Agencies that provide ABA-based services in the home-setting are more likely to implement ABA services similarly than doing the same exact protocols or procedures. Regardless, an ABA agency under the guidance of a Board-Certified Behavior Analyst follows the same research-based theories to guide treatment that all other acceptable ABA agencies use.
ABA-based services start with a functional behavior assessment (FBA). In a nutshell, a FBA assesses why the behaviors may be happening in the first place. From there, the FBA will also determine the best way to address the difficulties using tactics that have been proven effective over time with a focus on behavioral replacement versus simple elimination of a problem behavior. The FBA will also have recommendations for other relevant skills/behaviors to be taught and parent skills that can be taught in a parent training format to name a few. From there, the intensity of the ABA-based services is determined, again, based on the clinical needs of your child. The completed FBA is then submitted to the funding source for approval.
One-on-one sessions between a behavior technician and your child will start once services are approved. The duration per session and the frequency of these sessions per week/month will all depend on how many hours your child’s ABA services have been approved for—usually, this will be the number recommended in the FBA. The sessions are used to teach identified skills/behaviors via effective teaching procedures. Another aspect of ABA-based services in the home-setting is parent training. Parent training can take many forms depending on what goals have been established during the FBA process. The number of hours dedicated for parent training is also variable and solely depends on the clinical need for it. If a 1:1 session is between a behavior technician and your child, a parent training session or appointment is between you and the case supervisor and with and without your child present, depending on the parent goal(s) identified. Parent training service’s goal is for you to be able to have ample skills/knowledge in order for you to become more effective in addressing behavioral difficulties as they occur outside of scheduled ABA sessions. Depending on the goals established, you may be required to participate in your child’s 1:1 sessions. These participations are a good way for you to practice what you have learned from the case supervisor while at the same time, having the behavior technician available to you to give you feedback as you practice on those new skills.
As mentioned in the beginning, no two ABA agencies will do the same exact thing when it comes to providing ABA services; however, good agencies will always base their practice on the same empirically-proven procedures.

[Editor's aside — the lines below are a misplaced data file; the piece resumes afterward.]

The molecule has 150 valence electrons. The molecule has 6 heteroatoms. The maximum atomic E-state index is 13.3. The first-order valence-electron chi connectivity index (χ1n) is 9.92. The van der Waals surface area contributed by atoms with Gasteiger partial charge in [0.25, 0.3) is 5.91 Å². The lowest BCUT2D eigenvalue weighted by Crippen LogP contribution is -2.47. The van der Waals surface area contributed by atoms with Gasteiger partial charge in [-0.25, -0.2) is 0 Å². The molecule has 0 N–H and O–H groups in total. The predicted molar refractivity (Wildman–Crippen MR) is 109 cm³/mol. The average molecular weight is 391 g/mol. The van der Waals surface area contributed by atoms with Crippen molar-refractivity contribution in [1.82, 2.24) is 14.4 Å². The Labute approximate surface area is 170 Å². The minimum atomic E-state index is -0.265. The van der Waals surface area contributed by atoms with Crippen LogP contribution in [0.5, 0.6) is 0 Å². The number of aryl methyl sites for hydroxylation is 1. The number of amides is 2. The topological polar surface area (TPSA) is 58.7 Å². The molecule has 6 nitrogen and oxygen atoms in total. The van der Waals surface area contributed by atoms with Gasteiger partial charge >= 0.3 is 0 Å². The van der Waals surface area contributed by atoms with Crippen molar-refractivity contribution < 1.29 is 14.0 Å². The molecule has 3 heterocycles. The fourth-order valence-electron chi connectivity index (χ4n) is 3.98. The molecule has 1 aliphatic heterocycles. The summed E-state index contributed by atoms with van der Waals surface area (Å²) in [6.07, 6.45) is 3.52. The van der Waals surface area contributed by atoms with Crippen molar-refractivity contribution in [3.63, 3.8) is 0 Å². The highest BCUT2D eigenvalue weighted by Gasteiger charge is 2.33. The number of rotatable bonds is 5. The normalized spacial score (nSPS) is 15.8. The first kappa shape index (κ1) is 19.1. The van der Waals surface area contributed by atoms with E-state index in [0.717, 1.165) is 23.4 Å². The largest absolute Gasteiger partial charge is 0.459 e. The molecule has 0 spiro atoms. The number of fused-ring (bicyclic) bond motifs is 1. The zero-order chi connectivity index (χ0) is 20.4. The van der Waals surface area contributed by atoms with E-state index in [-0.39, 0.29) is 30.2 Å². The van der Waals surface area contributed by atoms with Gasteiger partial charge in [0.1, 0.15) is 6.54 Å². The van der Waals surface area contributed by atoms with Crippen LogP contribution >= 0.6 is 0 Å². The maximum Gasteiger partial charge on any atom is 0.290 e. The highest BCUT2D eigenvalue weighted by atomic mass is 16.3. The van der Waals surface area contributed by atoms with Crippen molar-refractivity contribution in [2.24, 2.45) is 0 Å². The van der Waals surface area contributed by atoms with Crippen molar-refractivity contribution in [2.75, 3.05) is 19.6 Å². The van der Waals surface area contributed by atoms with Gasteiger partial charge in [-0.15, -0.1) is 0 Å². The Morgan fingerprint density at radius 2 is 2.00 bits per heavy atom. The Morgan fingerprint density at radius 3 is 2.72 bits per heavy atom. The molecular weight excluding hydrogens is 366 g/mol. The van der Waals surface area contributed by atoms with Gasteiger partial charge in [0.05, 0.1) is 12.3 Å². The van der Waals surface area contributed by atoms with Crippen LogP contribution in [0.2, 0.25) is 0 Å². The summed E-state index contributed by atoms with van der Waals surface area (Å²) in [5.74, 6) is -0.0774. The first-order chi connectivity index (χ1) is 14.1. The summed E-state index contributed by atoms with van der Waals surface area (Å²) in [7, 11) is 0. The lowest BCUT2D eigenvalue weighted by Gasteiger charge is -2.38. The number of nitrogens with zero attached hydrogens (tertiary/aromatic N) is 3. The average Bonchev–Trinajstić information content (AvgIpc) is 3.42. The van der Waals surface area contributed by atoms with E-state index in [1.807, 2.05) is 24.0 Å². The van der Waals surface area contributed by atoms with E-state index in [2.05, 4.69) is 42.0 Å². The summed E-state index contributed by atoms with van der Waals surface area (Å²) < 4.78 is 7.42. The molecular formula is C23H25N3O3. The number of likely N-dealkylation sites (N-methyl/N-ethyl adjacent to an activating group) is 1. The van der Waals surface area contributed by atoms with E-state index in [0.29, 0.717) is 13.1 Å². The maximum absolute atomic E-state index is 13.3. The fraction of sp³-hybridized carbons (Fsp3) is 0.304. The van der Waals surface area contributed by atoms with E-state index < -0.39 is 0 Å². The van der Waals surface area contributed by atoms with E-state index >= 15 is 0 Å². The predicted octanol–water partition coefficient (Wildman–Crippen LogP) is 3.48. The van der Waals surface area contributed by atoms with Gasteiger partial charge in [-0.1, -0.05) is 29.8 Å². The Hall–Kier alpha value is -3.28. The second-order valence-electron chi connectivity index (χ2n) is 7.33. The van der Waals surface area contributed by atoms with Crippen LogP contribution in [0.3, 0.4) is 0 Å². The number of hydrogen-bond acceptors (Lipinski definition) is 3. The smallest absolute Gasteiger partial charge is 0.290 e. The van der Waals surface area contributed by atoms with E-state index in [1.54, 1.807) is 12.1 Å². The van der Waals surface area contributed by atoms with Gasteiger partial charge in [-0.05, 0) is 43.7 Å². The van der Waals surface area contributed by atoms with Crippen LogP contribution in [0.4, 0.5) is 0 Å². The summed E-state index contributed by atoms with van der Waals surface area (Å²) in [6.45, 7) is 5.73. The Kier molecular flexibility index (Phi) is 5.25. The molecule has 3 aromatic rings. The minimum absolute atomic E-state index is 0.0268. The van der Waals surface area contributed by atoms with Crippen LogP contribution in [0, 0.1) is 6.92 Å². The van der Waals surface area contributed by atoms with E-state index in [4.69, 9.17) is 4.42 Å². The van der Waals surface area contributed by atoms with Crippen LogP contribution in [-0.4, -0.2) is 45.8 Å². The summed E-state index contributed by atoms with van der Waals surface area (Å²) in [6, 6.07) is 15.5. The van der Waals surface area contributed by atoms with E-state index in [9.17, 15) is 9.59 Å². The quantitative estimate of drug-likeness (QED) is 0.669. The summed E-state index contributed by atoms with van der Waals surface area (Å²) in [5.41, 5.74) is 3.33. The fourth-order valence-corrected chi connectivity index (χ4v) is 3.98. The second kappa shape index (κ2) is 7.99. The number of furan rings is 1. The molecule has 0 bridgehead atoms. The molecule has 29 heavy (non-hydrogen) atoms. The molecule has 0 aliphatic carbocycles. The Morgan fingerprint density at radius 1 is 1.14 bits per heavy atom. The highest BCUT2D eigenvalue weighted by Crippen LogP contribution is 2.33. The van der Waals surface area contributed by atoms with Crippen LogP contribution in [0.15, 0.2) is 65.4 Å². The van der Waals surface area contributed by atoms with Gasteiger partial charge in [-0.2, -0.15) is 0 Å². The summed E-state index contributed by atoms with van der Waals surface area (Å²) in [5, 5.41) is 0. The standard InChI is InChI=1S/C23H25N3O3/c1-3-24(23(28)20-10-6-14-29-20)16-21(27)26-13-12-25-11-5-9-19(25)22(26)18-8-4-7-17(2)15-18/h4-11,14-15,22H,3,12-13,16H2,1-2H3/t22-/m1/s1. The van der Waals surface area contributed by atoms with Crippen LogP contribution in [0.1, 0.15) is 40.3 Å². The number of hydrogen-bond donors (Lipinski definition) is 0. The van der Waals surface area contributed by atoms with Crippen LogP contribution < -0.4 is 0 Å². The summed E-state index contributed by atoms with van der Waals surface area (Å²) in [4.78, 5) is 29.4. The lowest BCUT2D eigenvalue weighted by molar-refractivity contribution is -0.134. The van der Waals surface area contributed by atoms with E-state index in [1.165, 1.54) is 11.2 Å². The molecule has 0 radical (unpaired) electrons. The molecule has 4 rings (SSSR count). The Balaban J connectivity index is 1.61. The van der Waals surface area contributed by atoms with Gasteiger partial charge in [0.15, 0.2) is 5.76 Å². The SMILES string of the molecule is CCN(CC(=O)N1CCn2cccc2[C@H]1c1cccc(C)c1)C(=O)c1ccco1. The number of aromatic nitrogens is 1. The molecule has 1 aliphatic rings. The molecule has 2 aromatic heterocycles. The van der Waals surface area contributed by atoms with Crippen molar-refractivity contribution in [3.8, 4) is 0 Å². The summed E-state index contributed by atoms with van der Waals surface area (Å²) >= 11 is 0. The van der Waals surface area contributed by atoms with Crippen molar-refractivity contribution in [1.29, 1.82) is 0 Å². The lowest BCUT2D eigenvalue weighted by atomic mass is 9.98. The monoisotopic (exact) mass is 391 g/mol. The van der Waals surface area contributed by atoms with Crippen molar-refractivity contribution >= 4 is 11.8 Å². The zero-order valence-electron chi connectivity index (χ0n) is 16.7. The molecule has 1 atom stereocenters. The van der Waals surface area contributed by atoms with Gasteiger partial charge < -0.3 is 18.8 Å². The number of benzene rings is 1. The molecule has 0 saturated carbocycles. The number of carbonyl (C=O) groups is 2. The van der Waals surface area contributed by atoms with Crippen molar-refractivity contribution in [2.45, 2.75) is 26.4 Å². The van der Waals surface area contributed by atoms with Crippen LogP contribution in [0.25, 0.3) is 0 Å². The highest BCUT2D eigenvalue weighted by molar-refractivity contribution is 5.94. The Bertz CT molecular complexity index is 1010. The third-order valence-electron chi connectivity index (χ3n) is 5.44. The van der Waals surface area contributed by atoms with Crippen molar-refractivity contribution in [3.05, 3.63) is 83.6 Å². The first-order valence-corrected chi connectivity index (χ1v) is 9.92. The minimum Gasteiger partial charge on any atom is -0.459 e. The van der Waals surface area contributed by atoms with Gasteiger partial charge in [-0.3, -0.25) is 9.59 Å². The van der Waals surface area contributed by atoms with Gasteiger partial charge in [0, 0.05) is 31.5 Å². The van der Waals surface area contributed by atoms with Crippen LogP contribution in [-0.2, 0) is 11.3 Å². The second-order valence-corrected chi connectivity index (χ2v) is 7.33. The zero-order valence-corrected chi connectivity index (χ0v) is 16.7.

How do I start ABA Therapy?
In most cases, the first item required to start ABA therapy is the individual’s autism spectrum disorder (ASD) diagnosis report. This is typically conducted by a doctor such as a psychiatrist, psychologist, or a developmental pediatrician. Most ABA therapy agencies and insurance companies will ask for a copy of this diagnosis report during the intake process as it is required to request an ABA assessment authorization from the individual’s medical insurance provider.
The second item required to start ABA therapy is a funding source. In the United States, and in cases where Medi-Cal or Medicare insurances are involved, there is a legal requirement for ABA services to be covered when there is a medical necessity (ASD diagnosis). Medi-Cal and Medicare cover all medically necessary behavioral health treatment services for beneficiaries. This typically includes children diagnosed with ASD. Since Applied Behavior Analysis is an evidence based and effective treatment for individuals with ASD, it is considered a covered treatment when medically necessary. In many cases, private insurance will also cover ABA services when medically necessary, however in these cases, it is best to speak directly with your medical insurance provider to determine the specifics of the coverage and to ensure that ABA is in fact, a covered benefit. Additionally, some families opt to pay for ABA services out-of-pocket.
The next step to starting ABA therapy is to contact an ABA provider whom you are interested in working with. Depending on your geographic location, ABA agencies exist in many cities across the United States. Your insurance carrier, local support groups, and even a thorough online search can help you find reputable and properly credentialed ABA agencies near you. Our organization, LeafWing Center, is based in southern California and is recognized for aiding people with ASD achieve their goals with the research based on applied behavior analysis.
Once you have identified the ABA provider with whom you wish to work, they should help you facilitate the next steps. These will include facilitating paperwork and authorizations with your funding source. Once the assessment process begins, a BCBA (Board Certified Behavior Analyst) or qualified Program Supervisor should get in contact with you to arrange times in which interviews with parents/caregivers and observations of your loved one can be conducted. This will help in the process of gathering important clinical information so that with your collaboration, the most effective treatment plans and goals can be established for your loved one. This process is referred to as the Functional Behavior Assessment (FBA) and is elaborated on in different blog posts on our website. With regard as to what can be expected once ABA therapy begins, please read our blog post titled: When You Start an ABA program, What Should You Reasonably Expect from Your Service Provider?